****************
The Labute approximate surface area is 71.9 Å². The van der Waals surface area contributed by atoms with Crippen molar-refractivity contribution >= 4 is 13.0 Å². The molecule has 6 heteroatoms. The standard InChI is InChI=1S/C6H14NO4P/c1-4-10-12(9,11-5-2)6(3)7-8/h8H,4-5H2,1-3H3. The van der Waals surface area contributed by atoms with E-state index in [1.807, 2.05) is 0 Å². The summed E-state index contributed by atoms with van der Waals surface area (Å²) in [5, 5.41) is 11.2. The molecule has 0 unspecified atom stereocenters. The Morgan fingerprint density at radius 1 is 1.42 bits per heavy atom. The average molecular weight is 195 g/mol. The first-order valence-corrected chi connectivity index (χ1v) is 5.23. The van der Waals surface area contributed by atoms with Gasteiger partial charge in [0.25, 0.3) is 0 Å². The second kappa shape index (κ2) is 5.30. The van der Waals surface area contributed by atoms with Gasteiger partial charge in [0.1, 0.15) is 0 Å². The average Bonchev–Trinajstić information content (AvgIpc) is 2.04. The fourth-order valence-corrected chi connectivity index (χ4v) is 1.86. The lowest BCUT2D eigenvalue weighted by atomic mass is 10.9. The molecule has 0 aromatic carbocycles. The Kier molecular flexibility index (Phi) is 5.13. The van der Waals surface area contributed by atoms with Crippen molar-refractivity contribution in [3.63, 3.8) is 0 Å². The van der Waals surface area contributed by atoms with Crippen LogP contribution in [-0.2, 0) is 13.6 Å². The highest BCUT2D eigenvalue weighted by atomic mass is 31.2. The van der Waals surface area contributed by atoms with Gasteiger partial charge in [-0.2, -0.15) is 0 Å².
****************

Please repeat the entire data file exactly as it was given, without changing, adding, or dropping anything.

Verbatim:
The Labute approximate surface area is 71.9 Å². The van der Waals surface area contributed by atoms with Crippen molar-refractivity contribution >= 4 is 13.0 Å². The molecule has 6 heteroatoms. The standard InChI is InChI=1S/C6H14NO4P/c1-4-10-12(9,11-5-2)6(3)7-8/h8H,4-5H2,1-3H3. The van der Waals surface area contributed by atoms with E-state index in [1.807, 2.05) is 0 Å². The summed E-state index contributed by atoms with van der Waals surface area (Å²) in [5, 5.41) is 11.2. The molecule has 0 unspecified atom stereocenters. The Morgan fingerprint density at radius 1 is 1.42 bits per heavy atom. The average molecular weight is 195 g/mol. The first-order valence-corrected chi connectivity index (χ1v) is 5.23. The van der Waals surface area contributed by atoms with Gasteiger partial charge in [0.25, 0.3) is 0 Å². The second kappa shape index (κ2) is 5.30. The van der Waals surface area contributed by atoms with Gasteiger partial charge in [0.1, 0.15) is 0 Å². The average Bonchev–Trinajstić information content (AvgIpc) is 2.04. The fourth-order valence-corrected chi connectivity index (χ4v) is 1.86. The lowest BCUT2D eigenvalue weighted by atomic mass is 10.9. The molecule has 0 aromatic carbocycles. The Kier molecular flexibility index (Phi) is 5.13. The van der Waals surface area contributed by atoms with Crippen molar-refractivity contribution in [3.63, 3.8) is 0 Å². The van der Waals surface area contributed by atoms with Crippen LogP contribution in [-0.2, 0) is 13.6 Å². The highest BCUT2D eigenvalue weighted by atomic mass is 31.2. The van der Waals surface area contributed by atoms with Gasteiger partial charge in [-0.2, -0.15) is 0 Å².